75 years ago
From the June 24, 1932, Steamboat Pilot
Pioneers to have picnic
The pioneers of Routt and Moffat Counties will have their annual reunion in Steamboat Springs Saturday, June 25, at the high school gymnasium. The business meeting will start at 10:30 in the morning followed by the basket dinner at noon. Those who attend will bring their own cups, spoons and forks. All persons who have lived in Routt or Moffat Counties for fifteen years are eligible to belong to the association. They are urged to attend the meeting to become acquainted with other residents of the section and to keep up the spirit of fellowship. Dues for the members of the association are 25 cents per year. Funds derived from the members are used for the purchase of iced cream, coffee or lemonade served at the reunion.
Camp students arrive
Perry-Mansfield camp will be in full swing another week when the girls and women of all ages will be there to enjoy the delightful outdoor life of the camp. To many of them, the experience will be new, and there will be a large number also who have been at the camp for several seasons.
According to Miss Charlotte Perry, head of the works in the dramatics department, the work in the drama will be even more interesting and thorough than in former years. During the winter season, Miss Perry has been doing unusual and outstanding work in New York City in the school of dramatics of Madam Mariea Ouspenskaya, who was formerly with the Moscow Theater for 15 years. The work of the Russian teacher in the classroom and on the stage has attracted much attention in the east. Miss Perry will combine the method of this unique Russian artist with her own technique. Both methods have the fundamental purpose of increasing the creative ability and the personality development of the student.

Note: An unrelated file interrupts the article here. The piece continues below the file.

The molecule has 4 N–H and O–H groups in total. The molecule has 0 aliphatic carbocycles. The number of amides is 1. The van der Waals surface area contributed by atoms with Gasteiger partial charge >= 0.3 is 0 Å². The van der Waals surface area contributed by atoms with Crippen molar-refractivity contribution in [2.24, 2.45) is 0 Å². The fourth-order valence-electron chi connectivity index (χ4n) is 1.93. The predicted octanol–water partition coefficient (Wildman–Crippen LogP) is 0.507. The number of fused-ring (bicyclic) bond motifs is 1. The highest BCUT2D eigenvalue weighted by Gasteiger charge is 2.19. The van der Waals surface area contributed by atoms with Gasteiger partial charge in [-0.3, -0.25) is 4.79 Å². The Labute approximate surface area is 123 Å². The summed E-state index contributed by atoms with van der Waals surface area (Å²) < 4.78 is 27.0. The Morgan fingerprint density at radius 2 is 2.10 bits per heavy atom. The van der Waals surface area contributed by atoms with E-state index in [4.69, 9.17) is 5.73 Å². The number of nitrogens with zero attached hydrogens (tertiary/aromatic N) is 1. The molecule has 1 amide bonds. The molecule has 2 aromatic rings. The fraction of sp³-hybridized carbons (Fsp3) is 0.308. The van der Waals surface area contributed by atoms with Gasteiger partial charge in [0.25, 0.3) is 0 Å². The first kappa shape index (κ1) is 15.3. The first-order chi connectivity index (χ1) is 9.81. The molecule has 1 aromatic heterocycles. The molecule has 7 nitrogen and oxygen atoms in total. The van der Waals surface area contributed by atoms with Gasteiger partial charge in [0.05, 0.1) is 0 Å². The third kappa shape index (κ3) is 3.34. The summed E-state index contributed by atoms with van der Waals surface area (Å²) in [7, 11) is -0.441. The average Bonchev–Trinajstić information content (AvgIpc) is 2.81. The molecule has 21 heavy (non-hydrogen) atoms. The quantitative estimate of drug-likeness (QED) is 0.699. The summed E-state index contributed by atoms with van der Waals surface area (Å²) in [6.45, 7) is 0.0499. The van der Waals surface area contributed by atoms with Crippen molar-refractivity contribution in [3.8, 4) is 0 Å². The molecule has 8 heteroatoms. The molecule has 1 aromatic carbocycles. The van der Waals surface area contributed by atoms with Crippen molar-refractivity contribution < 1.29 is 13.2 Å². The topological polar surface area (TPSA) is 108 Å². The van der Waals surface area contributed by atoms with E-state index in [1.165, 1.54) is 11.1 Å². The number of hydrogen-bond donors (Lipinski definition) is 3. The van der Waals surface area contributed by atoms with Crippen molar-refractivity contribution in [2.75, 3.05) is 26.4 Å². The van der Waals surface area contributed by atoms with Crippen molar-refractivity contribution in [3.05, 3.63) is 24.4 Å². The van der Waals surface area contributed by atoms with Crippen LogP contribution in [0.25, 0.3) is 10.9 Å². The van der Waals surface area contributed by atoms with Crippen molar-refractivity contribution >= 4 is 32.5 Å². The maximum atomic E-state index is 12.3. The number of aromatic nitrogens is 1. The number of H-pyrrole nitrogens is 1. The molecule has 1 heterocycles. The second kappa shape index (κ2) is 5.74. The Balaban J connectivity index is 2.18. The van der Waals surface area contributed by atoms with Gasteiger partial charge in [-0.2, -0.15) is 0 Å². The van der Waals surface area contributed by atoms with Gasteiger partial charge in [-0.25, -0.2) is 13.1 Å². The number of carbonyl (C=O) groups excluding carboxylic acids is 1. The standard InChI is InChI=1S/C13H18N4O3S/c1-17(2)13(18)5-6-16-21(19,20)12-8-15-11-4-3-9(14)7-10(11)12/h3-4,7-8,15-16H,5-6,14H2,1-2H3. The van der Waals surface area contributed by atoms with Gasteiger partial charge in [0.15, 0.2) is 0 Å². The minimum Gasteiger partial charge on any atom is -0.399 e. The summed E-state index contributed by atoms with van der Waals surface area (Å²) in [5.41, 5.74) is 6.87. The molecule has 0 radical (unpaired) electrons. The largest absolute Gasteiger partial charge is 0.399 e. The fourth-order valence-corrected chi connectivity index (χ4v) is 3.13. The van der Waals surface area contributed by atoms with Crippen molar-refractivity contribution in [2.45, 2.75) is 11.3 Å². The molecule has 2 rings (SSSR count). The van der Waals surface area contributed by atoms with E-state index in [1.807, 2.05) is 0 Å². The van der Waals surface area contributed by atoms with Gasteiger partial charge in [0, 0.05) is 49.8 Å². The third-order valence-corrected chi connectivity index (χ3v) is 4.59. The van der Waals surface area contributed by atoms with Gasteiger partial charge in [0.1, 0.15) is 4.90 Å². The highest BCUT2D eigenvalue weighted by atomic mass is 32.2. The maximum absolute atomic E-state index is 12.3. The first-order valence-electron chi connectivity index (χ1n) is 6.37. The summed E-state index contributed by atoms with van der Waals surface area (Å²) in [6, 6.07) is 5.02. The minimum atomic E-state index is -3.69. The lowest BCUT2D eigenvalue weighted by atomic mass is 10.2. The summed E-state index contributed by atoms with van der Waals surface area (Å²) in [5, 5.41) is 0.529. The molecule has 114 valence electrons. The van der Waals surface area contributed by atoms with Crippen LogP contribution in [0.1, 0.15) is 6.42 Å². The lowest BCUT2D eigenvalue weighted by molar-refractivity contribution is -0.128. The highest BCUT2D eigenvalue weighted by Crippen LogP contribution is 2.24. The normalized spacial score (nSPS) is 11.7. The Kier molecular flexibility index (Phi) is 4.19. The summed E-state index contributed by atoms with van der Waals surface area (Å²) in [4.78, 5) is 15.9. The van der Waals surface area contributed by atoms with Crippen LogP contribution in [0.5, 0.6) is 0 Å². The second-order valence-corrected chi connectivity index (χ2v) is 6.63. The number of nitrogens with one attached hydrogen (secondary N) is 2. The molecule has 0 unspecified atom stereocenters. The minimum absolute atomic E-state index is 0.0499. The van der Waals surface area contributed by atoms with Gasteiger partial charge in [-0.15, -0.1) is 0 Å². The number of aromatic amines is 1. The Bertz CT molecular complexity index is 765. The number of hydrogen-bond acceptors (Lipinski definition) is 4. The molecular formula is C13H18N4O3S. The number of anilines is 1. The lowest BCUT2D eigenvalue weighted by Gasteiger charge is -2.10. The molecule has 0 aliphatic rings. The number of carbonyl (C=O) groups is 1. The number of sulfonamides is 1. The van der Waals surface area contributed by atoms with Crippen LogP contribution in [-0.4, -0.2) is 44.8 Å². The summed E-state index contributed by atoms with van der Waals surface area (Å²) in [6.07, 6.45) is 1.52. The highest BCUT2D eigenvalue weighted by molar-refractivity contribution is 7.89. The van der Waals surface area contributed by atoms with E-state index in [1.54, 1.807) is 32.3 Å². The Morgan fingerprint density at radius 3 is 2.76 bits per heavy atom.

Native trout eggs shipped
Sam Stevens received a shipment of 480,000 native trout eggs from Trappers Lake on Tuesday for placement in the troughs of the Steamboat Springs Hatchery. With the 340,000 rainbow eggs now in the troughs, the native eggs complete the hatching capacity of the building.
The native fingerlings will be placed in smaller streams and the beaver dams in this section when they are ready for release from the hatchery. The eggs were brought to Steamboat by Mr. Kelly, superintendent of the state spawn taking crew. They are packed in the cases, each containing 160,000 eggs. The receptacles are made of wood with compartments holding cheesecloth bags which contain 11 ounces of eggs each. The bags are completely surrounded by damp moss. On top of the crate is a layer of ice, which percolates through the moss keeping it moist. A total of 4 million native eggs taken from Trappers Lake this spring is only a starter of the entire crop. Half a million of these will be hatched in the Trappers Lake Hatchery for replacement in the lake.
Sam Stevens left Thursday morning for Grand Lake, taking two crates of native eggs from Trappers for placement in the Grand Lake hatchery by C.A. Ribbing, who is now in charge there. He was accompanied by Mrs. Stevens and Mrs. Charles Blackburn.
The rainbow trout eggs, which were secured from local streams by Mr. Ribbing and Sam Stevens, are now starting to hatch.